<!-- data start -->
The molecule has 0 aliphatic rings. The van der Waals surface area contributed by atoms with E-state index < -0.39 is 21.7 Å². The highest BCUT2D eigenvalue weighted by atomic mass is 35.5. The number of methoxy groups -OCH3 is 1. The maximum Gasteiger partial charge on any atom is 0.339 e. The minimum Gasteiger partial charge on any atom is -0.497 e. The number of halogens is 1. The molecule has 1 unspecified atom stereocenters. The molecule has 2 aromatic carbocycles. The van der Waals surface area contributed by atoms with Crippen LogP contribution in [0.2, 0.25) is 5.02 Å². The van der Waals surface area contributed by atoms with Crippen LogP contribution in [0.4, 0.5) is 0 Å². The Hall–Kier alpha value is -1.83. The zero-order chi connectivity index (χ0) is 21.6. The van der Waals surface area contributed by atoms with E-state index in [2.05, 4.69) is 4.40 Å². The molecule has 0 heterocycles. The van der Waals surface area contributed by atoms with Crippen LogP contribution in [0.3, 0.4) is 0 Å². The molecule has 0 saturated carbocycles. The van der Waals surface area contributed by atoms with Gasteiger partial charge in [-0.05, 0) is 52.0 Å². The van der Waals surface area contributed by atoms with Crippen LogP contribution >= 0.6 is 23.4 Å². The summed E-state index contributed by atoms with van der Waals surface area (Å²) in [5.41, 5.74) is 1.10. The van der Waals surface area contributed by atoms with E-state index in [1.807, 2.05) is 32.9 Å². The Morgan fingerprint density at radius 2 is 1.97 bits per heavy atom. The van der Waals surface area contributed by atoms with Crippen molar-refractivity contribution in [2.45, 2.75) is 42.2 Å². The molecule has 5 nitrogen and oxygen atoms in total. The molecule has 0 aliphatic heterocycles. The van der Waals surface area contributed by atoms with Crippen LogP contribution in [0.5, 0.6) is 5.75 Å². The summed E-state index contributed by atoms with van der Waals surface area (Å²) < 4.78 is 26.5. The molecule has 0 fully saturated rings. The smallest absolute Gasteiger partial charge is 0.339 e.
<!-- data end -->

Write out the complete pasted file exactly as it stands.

The molecule has 0 aliphatic rings. The van der Waals surface area contributed by atoms with E-state index < -0.39 is 21.7 Å². The highest BCUT2D eigenvalue weighted by atomic mass is 35.5. The number of methoxy groups -OCH3 is 1. The maximum Gasteiger partial charge on any atom is 0.339 e. The minimum Gasteiger partial charge on any atom is -0.497 e. The number of halogens is 1. The molecule has 1 unspecified atom stereocenters. The molecule has 2 aromatic carbocycles. The van der Waals surface area contributed by atoms with Crippen LogP contribution in [0.2, 0.25) is 5.02 Å². The van der Waals surface area contributed by atoms with Crippen LogP contribution in [0.4, 0.5) is 0 Å². The Hall–Kier alpha value is -1.83. The zero-order chi connectivity index (χ0) is 21.6. The van der Waals surface area contributed by atoms with E-state index in [2.05, 4.69) is 4.40 Å². The molecule has 0 heterocycles. The van der Waals surface area contributed by atoms with Crippen LogP contribution in [0.3, 0.4) is 0 Å². The molecule has 0 saturated carbocycles. The van der Waals surface area contributed by atoms with Gasteiger partial charge in [-0.05, 0) is 52.0 Å². The van der Waals surface area contributed by atoms with Crippen LogP contribution >= 0.6 is 23.4 Å². The summed E-state index contributed by atoms with van der Waals surface area (Å²) in [5.41, 5.74) is 1.10. The van der Waals surface area contributed by atoms with E-state index in [1.807, 2.05) is 32.9 Å². The Morgan fingerprint density at radius 2 is 1.97 bits per heavy atom. The van der Waals surface area contributed by atoms with Crippen molar-refractivity contribution in [2.45, 2.75) is 42.2 Å². The molecule has 5 nitrogen and oxygen atoms in total. The molecule has 0 aliphatic heterocycles. The van der Waals surface area contributed by atoms with Crippen LogP contribution in [0.5, 0.6) is 5.75 Å². The summed E-state index contributed by atoms with van der Waals surface area (Å²) < 4.78 is 26.5. The molecule has 0 fully saturated rings. The smallest absolute Gasteiger partial charge is 0.339 e.